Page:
Tuesday, February 25, 2014

Frank Family Blanc de Blanc 2008 - Natalie MacLean

Frank Family Blanc de Blanc 2008 - Natalie MacLean

A great sparkling wine the only thing that bugs me is that they use Champagne in the name of the wine but seeing as this is from Napa Valley I chose to omit that false designation reserved only for the fine French stuff.

Monday, February 24, 2014

The Red Stuff

The best Red Wines can range from a light earthy Pinot Noir to a full bodied juicy Cabernet Sauvignon, and include everything in between. Whether you enjoy a bit more sweetness in your wine like that of a Zinfandel, or more tart cherry aromas like those found in Sangiovese. Whatever your preference there's a great red wine out there just waiting for you.

What differentiates a white wine from a red wine is how the wine is made. A white wine is made using just the juice from the grapes, in fact a white wine can be made from red grapes, however a white grape cannot be made into a red wine. . While a red wine is made using the skins, seeds, juice, meat, and stems of the grape. It is from the skin and meat that the colour comes from, and the seeds and stems are where the marjority of a red wines tannins come from. During fermentation red wines are left in contact with their crushed skins to extract as much colour as possible, while some are left in contact with the seeds and stem to extract as much tannins as possible. 

Blending a combination of grapes to make a wine is something done with both white and red wines, Champagne is a blend after all. But the most famous blend in the red wine world is a Bordeaux. The grapes permitted to be used in a Bordeaux are Cabernet Sauvignon, Merlot, Petit Verdot, Cabernet Franc, Malbec, and Carménère. However Malbec and Carménère don't get much play in today's Bordeaux blends. The most dominant grapes used in today's Bordeaux depends on a variety of things but typically left side Bordeaux (Lafite, Haut Brion) is Cabernet Sauvignon dominant while right (Pétrus) is Merlot domainant. A red Bordeaux blend can also be known as Claret. But when those grape varieties are used to make a blend in another area of the world they are known as Meritage. Surprisingly blends are more common then you would think, especially when it comes to Merlot and Cabernet Sauvignon. Typically laws dictate that there need only be 85% of a grape variety for it to be listed on the label so more often than nought when you choose a Merlot at the store it has 15% Cabernet Sauvignon blended into it. Winemakers do this because Merlot can be sometimes too flabby and boring on it's own while Cabernet can be too tough, blend them together and you get a delicious wine.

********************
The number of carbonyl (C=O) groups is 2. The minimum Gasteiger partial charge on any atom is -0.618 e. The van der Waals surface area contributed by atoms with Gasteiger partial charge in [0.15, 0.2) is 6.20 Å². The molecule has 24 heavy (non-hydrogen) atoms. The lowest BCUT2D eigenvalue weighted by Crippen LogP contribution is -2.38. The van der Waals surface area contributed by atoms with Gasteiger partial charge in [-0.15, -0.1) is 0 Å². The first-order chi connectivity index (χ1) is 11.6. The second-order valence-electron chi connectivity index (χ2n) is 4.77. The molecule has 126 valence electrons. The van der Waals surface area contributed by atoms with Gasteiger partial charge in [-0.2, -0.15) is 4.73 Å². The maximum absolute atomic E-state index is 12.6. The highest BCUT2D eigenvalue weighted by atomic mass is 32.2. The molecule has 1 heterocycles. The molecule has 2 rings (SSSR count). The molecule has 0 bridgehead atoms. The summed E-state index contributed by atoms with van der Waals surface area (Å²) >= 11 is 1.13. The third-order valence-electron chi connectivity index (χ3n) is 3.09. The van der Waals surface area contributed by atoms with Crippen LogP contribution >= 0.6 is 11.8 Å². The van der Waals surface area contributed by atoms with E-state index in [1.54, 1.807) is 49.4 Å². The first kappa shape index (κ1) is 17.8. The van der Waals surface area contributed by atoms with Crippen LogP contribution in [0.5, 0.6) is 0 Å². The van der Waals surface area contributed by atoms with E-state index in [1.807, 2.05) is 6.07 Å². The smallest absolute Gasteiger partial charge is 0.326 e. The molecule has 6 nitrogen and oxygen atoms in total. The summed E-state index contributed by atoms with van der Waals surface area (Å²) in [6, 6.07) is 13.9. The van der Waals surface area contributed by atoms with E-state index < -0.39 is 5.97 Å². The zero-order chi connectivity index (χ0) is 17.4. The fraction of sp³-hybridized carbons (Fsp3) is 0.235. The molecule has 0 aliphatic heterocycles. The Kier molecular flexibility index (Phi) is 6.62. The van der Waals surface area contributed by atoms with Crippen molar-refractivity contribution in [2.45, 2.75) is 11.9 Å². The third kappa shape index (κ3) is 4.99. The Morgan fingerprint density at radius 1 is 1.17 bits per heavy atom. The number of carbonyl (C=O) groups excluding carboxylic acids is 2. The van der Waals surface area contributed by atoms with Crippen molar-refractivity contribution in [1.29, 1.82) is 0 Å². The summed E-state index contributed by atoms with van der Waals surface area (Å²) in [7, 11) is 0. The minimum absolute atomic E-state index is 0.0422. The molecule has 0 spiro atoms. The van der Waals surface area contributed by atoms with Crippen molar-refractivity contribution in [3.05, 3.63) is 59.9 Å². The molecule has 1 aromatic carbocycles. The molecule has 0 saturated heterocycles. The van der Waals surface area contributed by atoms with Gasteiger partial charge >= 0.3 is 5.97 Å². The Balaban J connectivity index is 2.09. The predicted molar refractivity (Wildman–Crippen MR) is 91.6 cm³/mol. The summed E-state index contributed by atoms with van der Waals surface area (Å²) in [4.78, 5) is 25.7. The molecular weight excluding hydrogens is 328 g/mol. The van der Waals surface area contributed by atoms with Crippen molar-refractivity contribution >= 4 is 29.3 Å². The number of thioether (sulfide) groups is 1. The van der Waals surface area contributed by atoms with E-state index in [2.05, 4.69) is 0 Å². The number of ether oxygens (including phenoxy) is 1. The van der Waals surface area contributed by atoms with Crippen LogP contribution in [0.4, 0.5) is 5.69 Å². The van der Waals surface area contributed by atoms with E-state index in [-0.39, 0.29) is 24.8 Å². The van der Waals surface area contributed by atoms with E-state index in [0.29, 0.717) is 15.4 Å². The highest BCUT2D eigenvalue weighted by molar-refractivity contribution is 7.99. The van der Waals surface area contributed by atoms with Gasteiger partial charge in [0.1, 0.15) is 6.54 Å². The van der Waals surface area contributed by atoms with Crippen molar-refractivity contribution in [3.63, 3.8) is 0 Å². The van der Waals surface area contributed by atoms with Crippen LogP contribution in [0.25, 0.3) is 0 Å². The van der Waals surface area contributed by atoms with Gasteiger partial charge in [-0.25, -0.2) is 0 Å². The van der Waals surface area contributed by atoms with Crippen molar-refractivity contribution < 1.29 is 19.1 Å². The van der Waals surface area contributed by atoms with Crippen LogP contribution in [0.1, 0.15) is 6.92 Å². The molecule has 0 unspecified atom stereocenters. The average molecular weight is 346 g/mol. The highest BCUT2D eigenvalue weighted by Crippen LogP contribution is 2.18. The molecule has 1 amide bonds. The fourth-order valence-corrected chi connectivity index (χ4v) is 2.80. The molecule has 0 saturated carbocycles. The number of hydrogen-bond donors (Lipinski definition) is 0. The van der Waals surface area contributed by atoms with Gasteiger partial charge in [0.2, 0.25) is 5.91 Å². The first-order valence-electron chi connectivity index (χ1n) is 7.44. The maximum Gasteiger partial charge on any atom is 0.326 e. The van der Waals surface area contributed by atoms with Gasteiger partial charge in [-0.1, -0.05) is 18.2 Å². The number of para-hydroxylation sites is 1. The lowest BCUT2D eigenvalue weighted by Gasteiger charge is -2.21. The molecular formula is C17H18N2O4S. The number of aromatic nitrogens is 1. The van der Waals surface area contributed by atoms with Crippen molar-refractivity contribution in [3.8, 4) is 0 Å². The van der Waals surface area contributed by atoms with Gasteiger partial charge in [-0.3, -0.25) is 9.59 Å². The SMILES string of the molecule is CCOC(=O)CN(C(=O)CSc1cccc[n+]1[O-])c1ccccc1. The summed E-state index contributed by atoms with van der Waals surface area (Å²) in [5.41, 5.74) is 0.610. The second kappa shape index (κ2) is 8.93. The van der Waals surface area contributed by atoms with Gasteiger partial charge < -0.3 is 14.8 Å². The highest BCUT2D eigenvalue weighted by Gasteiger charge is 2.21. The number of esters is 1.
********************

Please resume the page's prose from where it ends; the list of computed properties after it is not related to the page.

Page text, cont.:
The myth that red wine is best served at room temperature comes from a time when room temperature was a Castle in France. Nowadays room temperature is actually too warm for red wines. For lighter fruitier red wines like Pinot Noir serve between 10º and 15º Celsius (50º to 60º Fahrenheit).  For more full bodied reds like Cabernet Sauvignon serve between 15º and 18º (60º to 65º). When it comes to the glass you choose for your red wine, I like to think the bigger the better, but you should never fill it more than halfway. This has to do with putting oxygen into the wine and helping it give off more aromas. More of a bowl shape is good for Pinot Noir, while a deeper glass with a smaller opening is good for Cabernet. Another factor in getting the best from your red wine is to choose a wine glass with a thin rim and clear glass. The thinner the rim the less to influence the way the wine tastes.